I wasn’t going to write this post. I am very much of the opinion that holding up one man as a figurehead for an entire science is a mistake, and sets up too many straw-man arguments for detractors to propound (of the nature of: x was mistaken, so his theory y must also be wrong). Darwin lived in the 19th century, limited by the 19th century’s knowledge of science. A period where ‘Biology’ as a science didn’t really exist. Of course he was wrong about some stuff, and by equating Evolution with Darwinism, we give the denialists a stick with which to beat us (and this also leads to misleading and pernicious headlines like that in the New Scientist a couple of weeks ago). I ‘believe’ in the theory of gravity (as supported by the weight (ho ho) of evidence), that doesn’t make me a Newtonist.
There is no doubting that evolution is more than just Darwin, and that the Darwinian view of evolution probably doesn’t totally hold water any more, but that is hardly a surprise. It is 150 years old (in its published form). So, much as I admire his achievements, I wasn’t totally behind the idea of ‘Darwin Day’. Grist to the mill of creationists who see Darwin as the sole pedestal for the Theory of Evolution.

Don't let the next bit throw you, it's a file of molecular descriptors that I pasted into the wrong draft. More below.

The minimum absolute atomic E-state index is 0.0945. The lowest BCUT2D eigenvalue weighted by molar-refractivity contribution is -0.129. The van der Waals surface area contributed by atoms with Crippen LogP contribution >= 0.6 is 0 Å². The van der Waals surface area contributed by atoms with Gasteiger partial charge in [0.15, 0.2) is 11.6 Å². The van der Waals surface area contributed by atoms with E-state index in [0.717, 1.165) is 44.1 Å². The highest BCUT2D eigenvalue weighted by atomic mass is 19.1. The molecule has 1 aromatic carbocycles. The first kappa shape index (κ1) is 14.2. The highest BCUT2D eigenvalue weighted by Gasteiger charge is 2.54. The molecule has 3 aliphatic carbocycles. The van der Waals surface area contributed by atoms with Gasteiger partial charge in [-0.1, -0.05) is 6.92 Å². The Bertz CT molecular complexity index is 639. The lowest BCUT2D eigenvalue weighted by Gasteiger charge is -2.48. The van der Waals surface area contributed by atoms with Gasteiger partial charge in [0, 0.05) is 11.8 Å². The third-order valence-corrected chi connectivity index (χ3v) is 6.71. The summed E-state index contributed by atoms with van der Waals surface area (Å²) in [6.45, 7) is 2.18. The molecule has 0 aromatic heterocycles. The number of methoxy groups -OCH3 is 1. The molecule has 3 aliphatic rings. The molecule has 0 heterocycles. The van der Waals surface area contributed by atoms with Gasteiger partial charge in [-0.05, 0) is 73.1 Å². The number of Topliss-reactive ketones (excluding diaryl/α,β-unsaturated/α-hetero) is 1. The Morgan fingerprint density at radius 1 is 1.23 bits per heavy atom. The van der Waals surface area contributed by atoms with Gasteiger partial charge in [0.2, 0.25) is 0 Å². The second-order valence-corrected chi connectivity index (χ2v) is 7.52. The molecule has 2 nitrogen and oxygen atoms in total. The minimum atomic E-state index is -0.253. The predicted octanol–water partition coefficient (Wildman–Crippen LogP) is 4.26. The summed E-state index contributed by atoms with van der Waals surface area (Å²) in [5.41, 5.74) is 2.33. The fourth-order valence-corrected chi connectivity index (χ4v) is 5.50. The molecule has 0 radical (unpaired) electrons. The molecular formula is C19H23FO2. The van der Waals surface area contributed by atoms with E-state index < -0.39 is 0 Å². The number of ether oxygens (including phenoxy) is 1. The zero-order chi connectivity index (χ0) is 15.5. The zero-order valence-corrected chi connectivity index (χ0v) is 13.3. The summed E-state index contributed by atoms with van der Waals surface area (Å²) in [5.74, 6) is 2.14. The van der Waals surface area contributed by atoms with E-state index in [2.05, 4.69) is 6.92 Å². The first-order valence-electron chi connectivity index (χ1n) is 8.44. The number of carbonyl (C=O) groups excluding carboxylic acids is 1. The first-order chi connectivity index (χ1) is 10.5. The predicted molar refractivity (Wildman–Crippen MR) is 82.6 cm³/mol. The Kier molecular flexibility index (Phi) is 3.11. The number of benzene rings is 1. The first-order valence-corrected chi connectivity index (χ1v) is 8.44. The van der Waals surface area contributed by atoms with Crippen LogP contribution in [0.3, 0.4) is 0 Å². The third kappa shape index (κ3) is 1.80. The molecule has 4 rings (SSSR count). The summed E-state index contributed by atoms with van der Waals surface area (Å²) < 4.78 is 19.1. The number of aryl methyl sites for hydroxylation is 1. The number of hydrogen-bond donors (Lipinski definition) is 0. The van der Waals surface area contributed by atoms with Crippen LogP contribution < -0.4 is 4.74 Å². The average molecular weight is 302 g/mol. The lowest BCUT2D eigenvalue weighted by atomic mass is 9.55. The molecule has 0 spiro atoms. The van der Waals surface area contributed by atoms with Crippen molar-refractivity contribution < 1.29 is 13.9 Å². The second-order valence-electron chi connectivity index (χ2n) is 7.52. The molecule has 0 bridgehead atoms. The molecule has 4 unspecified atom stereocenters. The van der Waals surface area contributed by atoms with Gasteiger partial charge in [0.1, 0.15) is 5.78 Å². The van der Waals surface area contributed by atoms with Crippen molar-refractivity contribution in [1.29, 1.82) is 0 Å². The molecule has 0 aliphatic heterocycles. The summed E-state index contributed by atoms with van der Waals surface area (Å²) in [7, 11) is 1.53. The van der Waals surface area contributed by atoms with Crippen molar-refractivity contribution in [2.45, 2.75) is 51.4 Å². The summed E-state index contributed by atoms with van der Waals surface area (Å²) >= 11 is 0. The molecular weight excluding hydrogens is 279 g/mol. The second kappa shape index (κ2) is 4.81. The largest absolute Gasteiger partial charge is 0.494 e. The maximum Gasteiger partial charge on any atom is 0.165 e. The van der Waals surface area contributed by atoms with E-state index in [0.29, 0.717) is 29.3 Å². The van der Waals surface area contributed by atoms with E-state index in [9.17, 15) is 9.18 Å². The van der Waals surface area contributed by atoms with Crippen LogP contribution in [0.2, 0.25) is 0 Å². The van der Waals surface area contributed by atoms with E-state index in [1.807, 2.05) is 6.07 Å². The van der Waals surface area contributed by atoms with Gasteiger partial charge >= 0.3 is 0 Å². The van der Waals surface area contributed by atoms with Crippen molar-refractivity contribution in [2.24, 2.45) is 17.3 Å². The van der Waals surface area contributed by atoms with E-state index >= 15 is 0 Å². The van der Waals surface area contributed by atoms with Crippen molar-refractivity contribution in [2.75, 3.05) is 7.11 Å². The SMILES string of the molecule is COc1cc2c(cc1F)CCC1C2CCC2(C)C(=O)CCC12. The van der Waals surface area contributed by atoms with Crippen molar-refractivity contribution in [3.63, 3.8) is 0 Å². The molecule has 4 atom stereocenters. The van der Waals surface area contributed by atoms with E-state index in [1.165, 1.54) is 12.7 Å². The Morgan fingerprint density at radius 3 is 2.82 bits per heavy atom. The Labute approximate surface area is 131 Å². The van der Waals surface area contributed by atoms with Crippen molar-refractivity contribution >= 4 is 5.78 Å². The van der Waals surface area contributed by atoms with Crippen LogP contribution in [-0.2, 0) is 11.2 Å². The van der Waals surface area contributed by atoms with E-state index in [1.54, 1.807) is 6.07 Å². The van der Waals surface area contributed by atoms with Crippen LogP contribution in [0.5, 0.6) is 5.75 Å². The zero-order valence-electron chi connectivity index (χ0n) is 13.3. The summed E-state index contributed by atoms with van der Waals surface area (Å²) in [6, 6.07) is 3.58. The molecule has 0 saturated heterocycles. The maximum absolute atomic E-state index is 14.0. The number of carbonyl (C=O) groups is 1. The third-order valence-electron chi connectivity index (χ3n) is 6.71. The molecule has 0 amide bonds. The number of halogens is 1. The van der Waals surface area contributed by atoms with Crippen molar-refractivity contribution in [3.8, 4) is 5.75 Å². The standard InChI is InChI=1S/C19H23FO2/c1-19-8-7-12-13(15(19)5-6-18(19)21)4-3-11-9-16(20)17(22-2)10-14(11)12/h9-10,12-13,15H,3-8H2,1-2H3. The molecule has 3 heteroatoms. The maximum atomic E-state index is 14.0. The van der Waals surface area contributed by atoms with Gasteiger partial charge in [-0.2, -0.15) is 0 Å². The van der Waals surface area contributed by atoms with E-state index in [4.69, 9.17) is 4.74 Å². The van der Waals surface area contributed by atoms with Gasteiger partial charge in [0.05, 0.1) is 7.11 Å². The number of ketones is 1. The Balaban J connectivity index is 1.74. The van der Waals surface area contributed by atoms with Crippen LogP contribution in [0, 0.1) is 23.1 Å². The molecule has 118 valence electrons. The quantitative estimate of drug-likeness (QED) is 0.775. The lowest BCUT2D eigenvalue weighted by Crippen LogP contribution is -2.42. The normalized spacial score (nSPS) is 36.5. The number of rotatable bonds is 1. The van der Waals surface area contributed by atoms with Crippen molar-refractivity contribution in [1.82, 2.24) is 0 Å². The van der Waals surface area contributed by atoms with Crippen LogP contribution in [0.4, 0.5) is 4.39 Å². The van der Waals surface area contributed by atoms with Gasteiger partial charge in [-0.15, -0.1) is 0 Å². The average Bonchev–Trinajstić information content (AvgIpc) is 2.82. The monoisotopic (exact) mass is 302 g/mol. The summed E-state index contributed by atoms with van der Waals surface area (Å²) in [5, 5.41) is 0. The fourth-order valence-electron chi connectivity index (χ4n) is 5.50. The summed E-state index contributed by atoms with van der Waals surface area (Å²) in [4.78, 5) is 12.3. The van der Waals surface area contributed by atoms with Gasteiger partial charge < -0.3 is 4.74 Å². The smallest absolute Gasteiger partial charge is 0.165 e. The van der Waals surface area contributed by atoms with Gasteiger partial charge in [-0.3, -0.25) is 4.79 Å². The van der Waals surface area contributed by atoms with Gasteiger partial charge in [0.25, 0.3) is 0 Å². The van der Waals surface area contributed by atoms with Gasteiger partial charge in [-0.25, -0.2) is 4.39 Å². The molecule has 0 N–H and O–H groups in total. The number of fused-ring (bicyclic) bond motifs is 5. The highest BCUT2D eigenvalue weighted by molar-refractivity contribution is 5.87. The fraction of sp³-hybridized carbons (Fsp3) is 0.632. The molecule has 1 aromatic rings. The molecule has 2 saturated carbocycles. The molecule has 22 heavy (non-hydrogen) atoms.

But then you see the amount of pseudoscience that persists in the mainstream media, and results of surveys like this one, which suggests that around 10% of Britons believe the earth was created by a supernatural being sometime in the last 10,000 years, and you think: ‘Why should I be churlish about something which is basically pro-science, and is getting a shed-load of high quality, high profile coverage?’. So, yes, if I can increase the positive noise surrounding February 12th 2009, I will. I will shout about Darwin from the rooftops if it gets something close to actual science in the news pages for a change.
For the rest of this year, this is where the battle will be fought. The hearts and minds of the anti-science luddites must be won over by the elegance and wonder of a beautiful theory, arrived at by a brilliant man who spent many years of his life in painstaking examination of the many glorious wonders of the natural world, and slowly formulating a way in which they were all connected. He truly changed our understanding of the world. Let us celebrate that fact.
Just don’t call me a Darwinist.